Parnell lifted his right hand from his pocket, a pin dangling on it by its thick ring.
“Oh shit,” T-Bunch muttered. He tried to stand and ended up sliding onto his belly, feet gone to ice. Owen just shrugged.
“What the fuck I need a motherfucking pin for?”
“You need this pin,” Parnell said smoothly.
“For what?” Owen laughed. “Hold my pants up?”
“You won’t have an ass to go with those pants.” Parnell lifted his other hand. “Unless you put it back in this grenade.”
Owen just stared at the live grenade in Parnell’s left hand, feeling his face slowly frost over. He tried to swallow. He tried breathing. Nothing worked.
Owen found the whimper that was left of his voice. “Crazy-ass motherfucker coming on up in here with a grenade to get an iPod back.”
“iTouch,” Parnell corrected. “We got a deal?”
“Man…” Owen whined. He looked to his friend for support. The sight of T-Bunch just sobbing melted the remainder of his bones.
“Yeah?” Parnell began to open his left hand. The lever on the grenade started to spring. Owen couldn’t nod fast enough.
“Yeah, man, yeah, sure, yeah, man, oh yeah, come on.”
Parnell let Owen clutch the grenade. When the grip was good and tight, he slid free of it. The pin got tossed to T-Bunch.
“I’d say you hand over my girl’s iTouch now.” Parnell wiped his hands on the name ‘SKY’ carved under his heart. “But it looks like you got your hands full.”
It took four minutes for T-Bunch to fish the iTouch from Owen’s pocket with his rubber fingers. By the time the pin was back in the grenade, Parnell was on his way home.
After the fifth lock was bolted into place on his tenement door, and the screen was braced with the bar, Parnell rolled his shoulders to relax.
He didn’t just walk through his den. He flowed. The furnishings and the walls all echoed his passions—scales stacked high with drugs, movie posters sporting French action flicks and Korean horror scowling all around, plush 80s-era upholstery. All of it was dusted with a fine sparkle of stray cocaine. All was right in Parnell’s world.
For all his lizard-like leisure, Parnell practically sped up the steps to the bedroom waiting with its door, as ever, a bit ajar.
His tread was light on the steps. They were hollow, and a bit too much gusto would get them creaking. The thought of what lurked under them made Parnell think back on the events of the day.
Under the stairs was the passage to the basement, a narrow flight that looked fused from kindling and spider webs. It was where Parnell had his most satisfying vengeance—a vengeance he’d been denied today.
Down below Parnell’s careful feet were the hacksaws and the blow torches. Racks of butcher knives rusted alongside rubber tubing. And in a case imported from Cuba, its burgundy wood sprayed with gold filigree in the height of Spanish Colonial fashion, there were tools for finer work.
Parnell permitted himself a frown as he pushed open the bedroom door. The young Aces—Owen and T-Bunch—would not be making the acquaintance of the Cuban case. Not today.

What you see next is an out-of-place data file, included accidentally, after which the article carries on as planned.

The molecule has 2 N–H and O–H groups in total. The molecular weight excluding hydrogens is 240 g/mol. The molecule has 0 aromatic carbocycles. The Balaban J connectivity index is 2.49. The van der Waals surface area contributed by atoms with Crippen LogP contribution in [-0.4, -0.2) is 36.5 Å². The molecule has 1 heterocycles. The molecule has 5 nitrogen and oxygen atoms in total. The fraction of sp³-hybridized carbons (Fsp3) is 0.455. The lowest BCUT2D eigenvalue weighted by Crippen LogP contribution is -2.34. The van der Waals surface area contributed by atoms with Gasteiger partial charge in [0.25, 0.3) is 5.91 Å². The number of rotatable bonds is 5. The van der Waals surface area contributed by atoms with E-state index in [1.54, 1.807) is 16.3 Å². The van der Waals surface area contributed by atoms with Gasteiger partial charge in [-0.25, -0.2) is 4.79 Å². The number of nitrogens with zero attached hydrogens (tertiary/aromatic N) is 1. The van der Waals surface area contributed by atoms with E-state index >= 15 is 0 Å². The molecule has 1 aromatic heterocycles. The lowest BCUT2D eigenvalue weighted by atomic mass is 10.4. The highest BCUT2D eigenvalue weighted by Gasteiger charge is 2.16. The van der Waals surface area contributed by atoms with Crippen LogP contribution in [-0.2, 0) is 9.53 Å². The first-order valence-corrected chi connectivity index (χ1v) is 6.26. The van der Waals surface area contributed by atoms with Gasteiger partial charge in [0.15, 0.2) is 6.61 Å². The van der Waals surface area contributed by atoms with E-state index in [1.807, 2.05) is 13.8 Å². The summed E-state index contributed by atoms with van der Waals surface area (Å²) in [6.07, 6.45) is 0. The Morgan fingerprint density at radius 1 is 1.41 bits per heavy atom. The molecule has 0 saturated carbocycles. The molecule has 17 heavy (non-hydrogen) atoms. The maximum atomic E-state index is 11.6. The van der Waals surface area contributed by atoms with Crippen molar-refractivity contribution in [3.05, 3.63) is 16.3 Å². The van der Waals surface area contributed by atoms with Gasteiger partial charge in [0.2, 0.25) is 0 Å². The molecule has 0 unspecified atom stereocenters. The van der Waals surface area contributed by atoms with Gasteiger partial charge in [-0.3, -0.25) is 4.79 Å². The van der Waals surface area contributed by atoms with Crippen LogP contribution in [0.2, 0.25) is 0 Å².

Their continued existence meant continued business. That didn’t matter to the anxious engine of Parnell’s heart. It meant everything to his head.
He had someone to take care of, after all.
Parnell took caution not to disturb the safari of stuffed animals on the floor and sank his weight onto the little bed. There, curled under sheets of peaceful pastel linen, was his girl. Little Sky, age twelve, had nothing to crease her face in sleep.
Parnell stroked his daughter’s face all the same. The action, as ever, terrified and exhilarated him. His hand felt so coarse whenever it touched her, as if the slightest error might leave her with an indelible scrape.
That concern was a curse for a wild beast like him. It was also a blessing he wouldn’t trade—not for all coke in Creation.
“Got your iTouch back, baby.” Parnell whispered after the urge to soothe her overcame the instinct to let her stay at peace.
Sky’s mouth turned down and an instant of fear shot clean through Parnell’s chest. The salve of her voice vanished it the moment later.
“Thank you, Parn,” Sky said, lashes fluttering on their closed lids as the frown shifted into a smile. “Where did you find it?”
“Around the gym, like you thought.” Parnell’s fingers checked Sky’s hair for any strays to tuck back in the groove of her braids. They did it for their own reasons, too. Each touch got dark places in him singing with a hint of light. “Some boys gave it over.”
“Just some boys.”
“Just some boys.”
The dent in Sky’s brows fell only to smooth a moment later. “Okay.”
“Yeah.” Parnell set the iTouch near her head. He tucked the ear-buds that he’d cleaned with antiseptic, then with a moist Kleenex and with a dry one, next to her head. “All’s good.”
“No trouble?” Sky’s eyes almost opened. It hit Parnell like a dare. For the first time in ages, he trembled a bit. “For real?”
“None.” Parnell said, able to breathe again as Sky smiled and settled into her pillow. He breathed deep, took her all in, wanting nothing more than to hold that breath forever. It left him for the only excuse worth it—saying her name. “Sky, girl, you don’t have a trouble in the world.”
Parnell left her with his promise and loped his scarred body downstairs to take gun and drugs and terror in hand, and so to go make his promise true.
Matthew C. Funk is a professional marketing copywriter and social media consultant, a writing mentor and the author of several manuscripts that illuminate the beauty of human extremes. A graduate of the Professional Writing MFA at USC, his online work is featured at sites such as Flash Fiction Offensive; ThugLit; Powder Burn Flash; Thrillers, Killers and Chillers; Twist of Noir; Pulp Metal Magazine; Spinetingler Magazine; Six Sentences and his Web domain.